Magically, the ancient Egyptians used forget-me-not to aid in receiving visions during the month of Thoth (approximately September 11 to October 10) by placing a few leaves over their eyes. As mentioned, it was considered a lucky plant and in Germany it was used as a talisman for finding hidden treasure, especially if it was guarded by the fae. Forget-me-not was often used for protection from faery mischief; however, judging by the plant’s behavior, I think it is faery mischief.

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Hollyhocks: Old-fashioned Beauty and Magic

I purchased hollyhocks for my garden this spring. Here in northern New England it’s early spring; the daffodils haven’t bloomed yet. One reason I chose hollyhocks was that they were in the gardens of my parents and grandparents. Those tall spires of large flowers were impressive (and still are) as they reach six to eight feet tall.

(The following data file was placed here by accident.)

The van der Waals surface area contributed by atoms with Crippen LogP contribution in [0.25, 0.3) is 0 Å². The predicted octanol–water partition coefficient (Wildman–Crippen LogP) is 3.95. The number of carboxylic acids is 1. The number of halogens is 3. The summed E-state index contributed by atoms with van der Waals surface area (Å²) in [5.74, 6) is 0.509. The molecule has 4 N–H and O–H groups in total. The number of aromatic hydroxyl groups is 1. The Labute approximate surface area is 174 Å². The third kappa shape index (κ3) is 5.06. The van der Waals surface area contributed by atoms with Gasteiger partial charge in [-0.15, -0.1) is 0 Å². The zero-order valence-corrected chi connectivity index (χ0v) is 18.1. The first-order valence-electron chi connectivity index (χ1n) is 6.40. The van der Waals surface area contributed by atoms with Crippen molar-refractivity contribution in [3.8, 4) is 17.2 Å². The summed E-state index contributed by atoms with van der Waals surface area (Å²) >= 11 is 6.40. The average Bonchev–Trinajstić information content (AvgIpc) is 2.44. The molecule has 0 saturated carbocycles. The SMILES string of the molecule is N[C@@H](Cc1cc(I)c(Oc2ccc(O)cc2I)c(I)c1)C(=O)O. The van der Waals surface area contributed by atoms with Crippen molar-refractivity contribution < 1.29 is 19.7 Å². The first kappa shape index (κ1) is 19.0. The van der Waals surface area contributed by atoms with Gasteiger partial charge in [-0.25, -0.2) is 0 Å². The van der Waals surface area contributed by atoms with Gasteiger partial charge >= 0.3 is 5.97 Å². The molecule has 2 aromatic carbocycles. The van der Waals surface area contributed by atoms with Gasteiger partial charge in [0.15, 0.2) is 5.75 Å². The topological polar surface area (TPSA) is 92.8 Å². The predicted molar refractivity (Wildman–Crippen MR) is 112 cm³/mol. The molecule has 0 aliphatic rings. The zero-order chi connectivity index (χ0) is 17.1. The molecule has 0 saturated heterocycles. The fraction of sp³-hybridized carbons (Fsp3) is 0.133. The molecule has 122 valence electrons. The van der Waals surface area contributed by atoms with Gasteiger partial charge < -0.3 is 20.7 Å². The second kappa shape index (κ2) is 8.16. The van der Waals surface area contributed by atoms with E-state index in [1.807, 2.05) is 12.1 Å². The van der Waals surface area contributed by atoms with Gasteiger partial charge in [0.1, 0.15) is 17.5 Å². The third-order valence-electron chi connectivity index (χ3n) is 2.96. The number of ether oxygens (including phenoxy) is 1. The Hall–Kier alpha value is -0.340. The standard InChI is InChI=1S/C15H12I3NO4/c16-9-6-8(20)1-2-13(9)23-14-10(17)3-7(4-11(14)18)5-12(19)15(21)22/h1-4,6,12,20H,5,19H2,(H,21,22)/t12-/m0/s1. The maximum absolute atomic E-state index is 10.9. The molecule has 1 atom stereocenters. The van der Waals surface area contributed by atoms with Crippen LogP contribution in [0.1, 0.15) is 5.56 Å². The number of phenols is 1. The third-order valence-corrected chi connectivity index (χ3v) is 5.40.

The common hollyhock (Alcea rosea) is also known as althea and rose mallow. The five overlapping petals create a bowl-shaped flower that ranges from white to pink to purplish red. The hollyhocks I bought are a cultivar with dark purples, almost black, flowers. Hollyhock has large, heart-shaped leaves with three to seven lobes. They grow up to eight inches long, but become progressively smaller toward the top of the stalk.
     Hollyhocks were a mainstay in cottage gardens and used to treat a range of ailments including snakebites and scorpion stings. They were also grown for beauty; the medieval commoner’s roses. Hollyhocks were also believed to provide protection from the devil and other perceived evils.
     A seventeenth century recipe listed hollyhock as an ingredient for fairy oil, which when anointed to the eyes made the usually invisible fae visible. An elaborate ritual was used to gather the ingredients, which also included grass from a faery circle. With the proper incantations, the oil was also used to conjure a faery known as Elaby Gathon. Nannies called upon this faery to protect babies as they slept to prevent bad faeries from substituting changelings.